Sarawak and Sabah’s status are equivalent to any of the 11 states and federal territories in Peninsular Malaysia as the evolution of the Federation started in 1948, constitutional law expert Abdul Aziz Bari said.
He said the Federated Malay states, the non-Federated Malay states and the Straits Settlements came together to form the Federation of Malaya.
He said Article 8 of the Federal Constitution stated that all “person” were equal before the law and entitled to equal protection.
“To me, the word ‘person’ must also include to mean the states in the Malaysian Federation,” he told FMT.
The former law professor said this in response to Sarawak Chief Minister Adenan Satem, who is determined to regain “an equal partner” status for Sarawak as was the case when Malaysia was founded in 1963.
Adenan said an amendment to the Constitution in 1976 had turned Sarawak and Sabah into merely one of the states in the country.
He said his government intended to reverse the change, even if it meant an amendment to the Federal Constitution to restore Article 1 to its original form.
Adenan contended that the 1976 amendment was null and void because it breached the Malaysia Agreement, the Inter-Governmental Committee Report, the Cobbold Commission Report, and other related recommendations.
Article 1 of the Constitution originally stated that the states of Malaysia comprised: all the states of the Federation of Malaya; the state of Sarawak; the state of Sabah; and the state of Singapore. Singapore left the Federation in 1965.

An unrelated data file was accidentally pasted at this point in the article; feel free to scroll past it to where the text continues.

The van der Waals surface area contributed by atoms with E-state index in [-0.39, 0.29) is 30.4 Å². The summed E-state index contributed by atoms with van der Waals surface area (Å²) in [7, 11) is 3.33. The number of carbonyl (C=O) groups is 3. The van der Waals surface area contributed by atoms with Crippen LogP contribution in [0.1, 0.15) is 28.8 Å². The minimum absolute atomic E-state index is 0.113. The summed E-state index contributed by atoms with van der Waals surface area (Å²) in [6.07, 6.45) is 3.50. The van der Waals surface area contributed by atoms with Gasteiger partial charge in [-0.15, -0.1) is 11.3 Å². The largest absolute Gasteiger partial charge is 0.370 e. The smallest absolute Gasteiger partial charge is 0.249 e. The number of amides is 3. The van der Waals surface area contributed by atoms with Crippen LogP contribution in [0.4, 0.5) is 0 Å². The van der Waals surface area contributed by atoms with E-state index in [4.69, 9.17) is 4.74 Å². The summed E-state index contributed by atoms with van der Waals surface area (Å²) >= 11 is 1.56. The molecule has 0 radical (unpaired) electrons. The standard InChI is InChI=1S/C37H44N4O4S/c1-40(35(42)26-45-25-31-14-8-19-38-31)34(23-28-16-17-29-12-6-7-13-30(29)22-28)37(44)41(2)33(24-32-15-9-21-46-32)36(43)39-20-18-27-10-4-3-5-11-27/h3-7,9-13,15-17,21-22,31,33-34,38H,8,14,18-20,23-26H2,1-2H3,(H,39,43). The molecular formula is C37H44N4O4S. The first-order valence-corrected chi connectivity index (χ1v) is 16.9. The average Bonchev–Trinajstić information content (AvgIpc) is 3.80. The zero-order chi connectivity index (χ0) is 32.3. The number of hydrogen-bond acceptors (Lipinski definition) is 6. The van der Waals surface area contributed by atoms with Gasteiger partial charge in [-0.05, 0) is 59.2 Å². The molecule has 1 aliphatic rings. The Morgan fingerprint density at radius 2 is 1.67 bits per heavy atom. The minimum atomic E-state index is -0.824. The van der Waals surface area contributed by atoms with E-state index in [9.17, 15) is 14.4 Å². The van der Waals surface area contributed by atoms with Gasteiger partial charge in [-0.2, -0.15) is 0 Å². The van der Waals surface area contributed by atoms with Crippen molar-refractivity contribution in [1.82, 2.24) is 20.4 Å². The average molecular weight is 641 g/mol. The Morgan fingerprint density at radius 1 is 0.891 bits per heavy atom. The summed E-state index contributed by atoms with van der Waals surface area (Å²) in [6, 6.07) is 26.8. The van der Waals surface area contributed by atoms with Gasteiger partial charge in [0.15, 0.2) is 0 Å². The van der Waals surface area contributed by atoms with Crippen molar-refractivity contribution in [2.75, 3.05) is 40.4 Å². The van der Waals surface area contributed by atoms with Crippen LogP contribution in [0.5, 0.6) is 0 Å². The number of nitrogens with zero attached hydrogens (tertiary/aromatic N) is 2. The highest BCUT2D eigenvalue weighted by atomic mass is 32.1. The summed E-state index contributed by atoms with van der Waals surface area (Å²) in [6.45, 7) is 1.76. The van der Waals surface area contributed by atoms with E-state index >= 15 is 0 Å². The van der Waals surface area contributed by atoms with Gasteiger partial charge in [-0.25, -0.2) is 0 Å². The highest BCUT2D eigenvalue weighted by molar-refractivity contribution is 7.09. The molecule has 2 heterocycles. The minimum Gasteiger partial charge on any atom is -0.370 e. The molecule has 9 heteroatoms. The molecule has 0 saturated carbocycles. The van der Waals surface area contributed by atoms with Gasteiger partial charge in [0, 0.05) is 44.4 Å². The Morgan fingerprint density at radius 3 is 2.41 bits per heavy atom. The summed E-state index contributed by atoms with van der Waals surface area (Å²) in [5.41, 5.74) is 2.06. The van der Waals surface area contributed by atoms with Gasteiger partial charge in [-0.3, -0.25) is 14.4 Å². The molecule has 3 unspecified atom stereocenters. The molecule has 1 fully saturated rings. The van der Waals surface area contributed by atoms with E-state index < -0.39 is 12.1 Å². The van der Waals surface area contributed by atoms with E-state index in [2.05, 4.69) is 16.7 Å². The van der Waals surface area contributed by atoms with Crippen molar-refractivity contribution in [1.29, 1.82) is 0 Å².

The 1976 amendment resulted in Sarawak and Sabah being named together with the 11 states and federal territory in the peninsula, instead of being named separately.
Adenan said past Sarawak leaders made a mistake in not opposing the 1976 amendment.
Aziz agreed with Adenan on this point, adding that Sarawak had missed the boat as a constitutional challenge should have been filed when the 1976 amendment was proposed.
“Sarawak and Sabah put together do not have the two-thirds majority to change the Constitution in Parliament now. They have to get support from others to get recognition that they are on equal footing with Malaya (the peninsula),” he said.
However, Aziz said both Sabah and Sarawak were given additional rights and privileges compared with the states in the peninsula, as per the Malaysia Agreement 1963.
He said Johor was also asserting the Bangsa Johor concept as it, too, was once a sovereign state that joined the Federation of Malaya.
Aziz said instead of asking for “equal status”, it was imperative for Sarawak and Sabah to stop Putrajaya looking at them as “fixed deposit states” to perpetuate the political power of leaders in Putrajaya.